The Lecompton Constitution was one of four proposed Kansas state constitutions. The Lecompton Constitutional Convention was held in September, 1857 in Lecompton, Kansas Territory. The Lecompton Constitution supported the existence of slavery in the proposed state and protected rights of slaveholders.


In addition, the constitution provided for a referendum that allowed voters the choice of allowing more slaves to enter the territory. Boycotted by free-staters, the referendum concerning additional slaves to the Kansas Territory was passed overwhelmingly. Eventually when President Buchanan attempted to steer the Lecompton Constitution through Congress, it reached a deadlock, causing the Democratic party split between Douglas and Breckinridge. A proposal for another referendum gave the people of Kansas the opportunity to either reject or accept the Constitution in its entirety with the proviso that rejection would delay statehood. Despite the proviso, the Constitution was rejected by Kansans, and Kansas was admitted to the Union as a free state in 1861. The other proposed state constitutions were the Topeka Constitution, the Leavenworth Constitution and the Wyandotte Constitution. Democrats opposed to the constitution were known as Anti-Lecompton Democrats.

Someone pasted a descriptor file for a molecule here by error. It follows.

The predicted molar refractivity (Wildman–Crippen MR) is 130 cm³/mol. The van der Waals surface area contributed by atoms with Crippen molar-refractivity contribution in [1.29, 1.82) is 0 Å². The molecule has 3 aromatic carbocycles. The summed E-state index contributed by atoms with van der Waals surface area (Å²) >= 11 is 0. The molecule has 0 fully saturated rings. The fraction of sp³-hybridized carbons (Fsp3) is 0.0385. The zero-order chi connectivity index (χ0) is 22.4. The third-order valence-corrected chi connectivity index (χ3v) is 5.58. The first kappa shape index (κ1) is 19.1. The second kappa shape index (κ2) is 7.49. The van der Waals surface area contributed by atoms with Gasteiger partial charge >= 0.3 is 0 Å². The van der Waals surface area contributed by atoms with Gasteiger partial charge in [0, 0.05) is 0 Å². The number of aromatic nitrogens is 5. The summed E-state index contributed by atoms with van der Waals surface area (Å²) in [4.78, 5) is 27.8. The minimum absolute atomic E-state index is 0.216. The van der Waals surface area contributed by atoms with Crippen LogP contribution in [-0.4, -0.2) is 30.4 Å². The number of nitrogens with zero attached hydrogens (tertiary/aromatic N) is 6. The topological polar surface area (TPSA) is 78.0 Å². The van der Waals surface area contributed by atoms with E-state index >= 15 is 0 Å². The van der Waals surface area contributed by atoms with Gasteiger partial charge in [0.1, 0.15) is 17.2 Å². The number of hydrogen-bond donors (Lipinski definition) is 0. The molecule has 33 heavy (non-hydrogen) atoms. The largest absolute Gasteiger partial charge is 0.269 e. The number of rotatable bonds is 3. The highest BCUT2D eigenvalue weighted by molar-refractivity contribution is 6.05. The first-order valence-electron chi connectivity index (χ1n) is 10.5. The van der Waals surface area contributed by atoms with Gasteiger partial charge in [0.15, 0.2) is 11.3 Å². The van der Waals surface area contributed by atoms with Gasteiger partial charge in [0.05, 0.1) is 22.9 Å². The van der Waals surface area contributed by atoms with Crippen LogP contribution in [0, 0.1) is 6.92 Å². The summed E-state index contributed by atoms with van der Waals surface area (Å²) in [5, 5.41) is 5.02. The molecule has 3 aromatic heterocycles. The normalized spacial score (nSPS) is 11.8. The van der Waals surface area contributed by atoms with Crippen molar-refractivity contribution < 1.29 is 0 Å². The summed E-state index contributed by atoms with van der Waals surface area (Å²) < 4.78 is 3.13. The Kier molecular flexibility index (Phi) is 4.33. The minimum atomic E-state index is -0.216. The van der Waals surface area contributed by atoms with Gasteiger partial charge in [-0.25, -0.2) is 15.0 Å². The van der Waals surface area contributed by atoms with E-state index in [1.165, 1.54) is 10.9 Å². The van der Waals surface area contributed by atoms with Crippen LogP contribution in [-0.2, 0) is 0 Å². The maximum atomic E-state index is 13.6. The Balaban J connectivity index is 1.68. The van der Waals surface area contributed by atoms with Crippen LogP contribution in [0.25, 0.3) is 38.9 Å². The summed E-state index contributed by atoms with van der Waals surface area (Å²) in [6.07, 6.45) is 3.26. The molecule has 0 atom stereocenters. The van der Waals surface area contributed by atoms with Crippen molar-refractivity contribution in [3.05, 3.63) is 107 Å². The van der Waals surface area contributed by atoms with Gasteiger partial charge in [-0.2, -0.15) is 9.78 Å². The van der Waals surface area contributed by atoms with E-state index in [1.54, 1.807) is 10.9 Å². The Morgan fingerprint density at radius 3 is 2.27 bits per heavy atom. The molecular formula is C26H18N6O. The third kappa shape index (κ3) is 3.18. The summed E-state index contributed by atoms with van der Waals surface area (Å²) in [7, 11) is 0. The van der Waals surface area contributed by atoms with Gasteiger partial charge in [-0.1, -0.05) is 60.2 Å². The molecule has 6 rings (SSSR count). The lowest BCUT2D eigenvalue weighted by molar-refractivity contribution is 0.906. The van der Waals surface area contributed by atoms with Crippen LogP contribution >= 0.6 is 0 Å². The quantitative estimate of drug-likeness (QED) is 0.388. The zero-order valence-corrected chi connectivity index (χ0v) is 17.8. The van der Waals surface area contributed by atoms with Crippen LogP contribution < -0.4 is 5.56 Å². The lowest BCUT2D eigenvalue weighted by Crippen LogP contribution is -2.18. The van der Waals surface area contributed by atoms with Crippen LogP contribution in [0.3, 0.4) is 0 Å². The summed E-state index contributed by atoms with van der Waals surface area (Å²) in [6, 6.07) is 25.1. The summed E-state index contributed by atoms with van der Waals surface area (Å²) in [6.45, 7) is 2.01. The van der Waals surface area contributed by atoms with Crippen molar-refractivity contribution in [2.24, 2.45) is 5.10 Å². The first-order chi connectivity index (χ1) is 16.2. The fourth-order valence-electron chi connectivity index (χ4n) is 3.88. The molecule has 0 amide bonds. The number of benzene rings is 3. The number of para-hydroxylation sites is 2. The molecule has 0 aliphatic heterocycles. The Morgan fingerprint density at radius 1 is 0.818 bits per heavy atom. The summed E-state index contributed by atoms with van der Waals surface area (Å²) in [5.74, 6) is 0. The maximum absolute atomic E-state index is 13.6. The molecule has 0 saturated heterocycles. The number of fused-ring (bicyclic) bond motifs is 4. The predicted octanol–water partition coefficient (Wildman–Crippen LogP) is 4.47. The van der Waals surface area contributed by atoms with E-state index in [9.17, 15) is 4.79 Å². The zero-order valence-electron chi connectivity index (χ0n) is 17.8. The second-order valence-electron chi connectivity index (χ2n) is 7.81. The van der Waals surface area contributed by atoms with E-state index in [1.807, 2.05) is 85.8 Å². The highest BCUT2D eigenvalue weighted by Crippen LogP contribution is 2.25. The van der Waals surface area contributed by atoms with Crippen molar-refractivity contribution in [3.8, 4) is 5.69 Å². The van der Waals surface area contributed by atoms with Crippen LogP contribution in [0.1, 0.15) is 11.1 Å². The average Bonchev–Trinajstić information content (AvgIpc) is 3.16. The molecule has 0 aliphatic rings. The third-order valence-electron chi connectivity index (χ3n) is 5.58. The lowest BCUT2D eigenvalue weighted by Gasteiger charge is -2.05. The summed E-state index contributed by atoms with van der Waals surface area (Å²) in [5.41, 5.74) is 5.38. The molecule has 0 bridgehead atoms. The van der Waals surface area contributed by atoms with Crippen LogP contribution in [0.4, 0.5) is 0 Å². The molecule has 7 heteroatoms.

Excerpt from the Lecompton Constitution

SECTION 1. The right of property is before and higher than any constitutional sanction, and the right of the owner of a slave to such slave and its increase is the same and as inviolable as the right of the owner of any property whatever.

SECTION 2. The Legislature shall have no power to pass laws for the emancipation of slave without the consent of the owners, or without paying the owners previous to their emancipation a full equivalent in money for the slaves so emancipated. They shall have no power to prevent immigrants to the State from bringing with them such persons as are deemed slaves by the laws of any one of the United States or Territories, so long as any person of the same age or description shall be continued in slavery by the laws of this State: Provided, That such person or slave be the bona fide property of such immigrants: And provided, also, That laws may be passed to prohibit the introduction into this State of slaves who have committed high crimes in other States or Territories. They shall have power to pass laws to permit the owners of slaves to emancipate them, saving the rights of creditors, and preventing them from becoming a public charge. They shall have power to pass laws to permit the owners of slaves to treat them with humanity, to provide for them necessary food and clothing, to abstain from all injuries to them extending to life or limb; and, in case of their neglect or refusal to comply with the direction of such laws, to have such slave sold for the benefit of the owner or owners.

SECTION 3. In the prosecution of slaves for crimes of higher grade than petit larceny, the Legislature shall have no power to deprive them of an impartial trial by petit jury.

SECTION 4. Any person who shall maliciously dismember, or deprive a slave of life, shall suffer such punishment as would be inflicted in case the like offense had been committed on a free white person, and on the like proof, except in case of insurrection of such slave.

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